Outdoor watering and toilets are the biggest users of water in and outside your home. In fact, during the summer half of all household water use is for the lawn and garden purposes. However, it is possible to dramatically reduce your water consumption, lower your water bill, and still have a beautiful, productive garden. The following steps can help you achieve these results:
Add organic matter to your soil - All soil is not created equal. Soil is essentially a collection of mineral particles of different sizes. If most of the particles are large (sand), water drains through rapidly. If most of the particles are small (clay), water will penetrate the soil much more slowly. The solution for either problem is the same: add organic matter. Organic matter, in the form of compost, chopped up leaves or composted manure will improve the texture and water-holding capacity of your soil. Add at least an inch of compost each year.
Deliver water to the root-zone - Drip irrigation and soaker hoses ensure that up to 90% of the water you apply to your garden is actually available to your plants. Sprinklers can claim only 40% to 50% efficiency. Drip irrigation minimizes evaporation loss and keeps the areas between plants dry, which also helps limit weed growth.
Use mulch to retain water - A 6- to 8-inch layer of organic mulch can cut water needs in half by smothering thirsty weeds and reducing evaporation. Organic mulches retain some water themselves and increase the humidity level around plants.
Use free water - Rainwater is the best choice for your plants. It's clear, unchlorinated, and free. Use rain barrels or a cistern to collect water from your downspouts. A 1,000-square-foot roof will yield 625 gallons of water from 1 inch of rain.
Reduce your lawn - Turf grass is one of the most water and labor-intensive types of "gardens" you can have. Consider planting ground covers or low-maintenance perennials instead.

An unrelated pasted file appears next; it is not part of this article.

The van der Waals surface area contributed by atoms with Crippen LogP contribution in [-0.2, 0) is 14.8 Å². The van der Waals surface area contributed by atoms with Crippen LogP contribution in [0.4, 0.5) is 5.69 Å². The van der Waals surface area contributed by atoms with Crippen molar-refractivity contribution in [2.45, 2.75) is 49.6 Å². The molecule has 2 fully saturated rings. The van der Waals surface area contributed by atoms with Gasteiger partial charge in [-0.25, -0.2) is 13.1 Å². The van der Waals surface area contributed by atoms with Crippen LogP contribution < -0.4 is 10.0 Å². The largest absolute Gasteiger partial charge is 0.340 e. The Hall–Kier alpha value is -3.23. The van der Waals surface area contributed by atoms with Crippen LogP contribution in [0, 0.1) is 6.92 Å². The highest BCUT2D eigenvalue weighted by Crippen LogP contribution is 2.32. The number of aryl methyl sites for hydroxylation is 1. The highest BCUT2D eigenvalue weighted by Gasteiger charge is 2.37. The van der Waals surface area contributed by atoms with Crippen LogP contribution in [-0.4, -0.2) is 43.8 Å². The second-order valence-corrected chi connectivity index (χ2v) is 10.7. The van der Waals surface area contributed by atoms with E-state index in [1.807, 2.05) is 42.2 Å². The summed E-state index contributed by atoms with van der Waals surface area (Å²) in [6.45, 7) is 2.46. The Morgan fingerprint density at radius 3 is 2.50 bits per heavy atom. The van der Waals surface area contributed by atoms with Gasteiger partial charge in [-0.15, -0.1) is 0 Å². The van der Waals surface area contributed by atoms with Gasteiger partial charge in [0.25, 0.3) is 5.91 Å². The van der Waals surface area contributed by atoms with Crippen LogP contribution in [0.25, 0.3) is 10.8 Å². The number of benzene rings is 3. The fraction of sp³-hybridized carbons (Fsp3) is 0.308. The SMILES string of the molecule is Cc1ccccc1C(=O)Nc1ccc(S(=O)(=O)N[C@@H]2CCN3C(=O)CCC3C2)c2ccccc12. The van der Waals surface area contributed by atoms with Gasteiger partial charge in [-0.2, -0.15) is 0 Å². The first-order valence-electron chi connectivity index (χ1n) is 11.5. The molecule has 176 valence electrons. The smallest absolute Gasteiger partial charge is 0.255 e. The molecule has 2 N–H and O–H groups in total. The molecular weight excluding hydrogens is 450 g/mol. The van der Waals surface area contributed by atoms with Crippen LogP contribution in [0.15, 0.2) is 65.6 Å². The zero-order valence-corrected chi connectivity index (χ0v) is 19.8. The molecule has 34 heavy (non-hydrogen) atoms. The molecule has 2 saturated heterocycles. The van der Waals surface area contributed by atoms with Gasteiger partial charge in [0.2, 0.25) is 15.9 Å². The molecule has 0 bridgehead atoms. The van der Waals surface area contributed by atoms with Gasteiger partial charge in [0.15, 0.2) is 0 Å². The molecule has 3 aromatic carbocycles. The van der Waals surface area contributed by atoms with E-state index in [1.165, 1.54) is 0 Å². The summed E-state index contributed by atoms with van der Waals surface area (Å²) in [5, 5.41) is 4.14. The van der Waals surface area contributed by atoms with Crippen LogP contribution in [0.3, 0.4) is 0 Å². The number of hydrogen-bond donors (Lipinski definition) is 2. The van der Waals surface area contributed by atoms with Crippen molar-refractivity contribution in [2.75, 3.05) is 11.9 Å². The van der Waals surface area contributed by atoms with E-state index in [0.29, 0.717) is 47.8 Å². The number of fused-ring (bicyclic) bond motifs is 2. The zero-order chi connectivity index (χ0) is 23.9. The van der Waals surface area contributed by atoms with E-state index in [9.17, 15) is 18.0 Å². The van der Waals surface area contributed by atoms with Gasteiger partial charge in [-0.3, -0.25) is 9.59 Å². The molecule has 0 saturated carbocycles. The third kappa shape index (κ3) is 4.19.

Plan before you plant - By planning your garden before you plant, you can take advantage of the characteristics of your site, such as sun, shade, wind, and soil. Group plants with similar water needs. Also consider how your plants will get the water they need. Will you need to carry water to demanding plants in a remote corner of your yard? Planning will save you time and energy down the road.
Choose plant carefully - A plant that's satisfied getting most of the water it needs from natural rainfall will require a lot less work from you. For drought-tolerant perennials, choose varieties that are native to your area (or a region with a similar climate). These plants will be naturally adapted for your local climate and soils.
Take good care of your plants - Healthy plants need less water, fertilizer, and pest controls than stressed plants. By keeping on top of tasks, such as weeding, thinning, pruning, and monitoring pests, you'll be able to ease off on watering (2014. Gardeners Supply Company).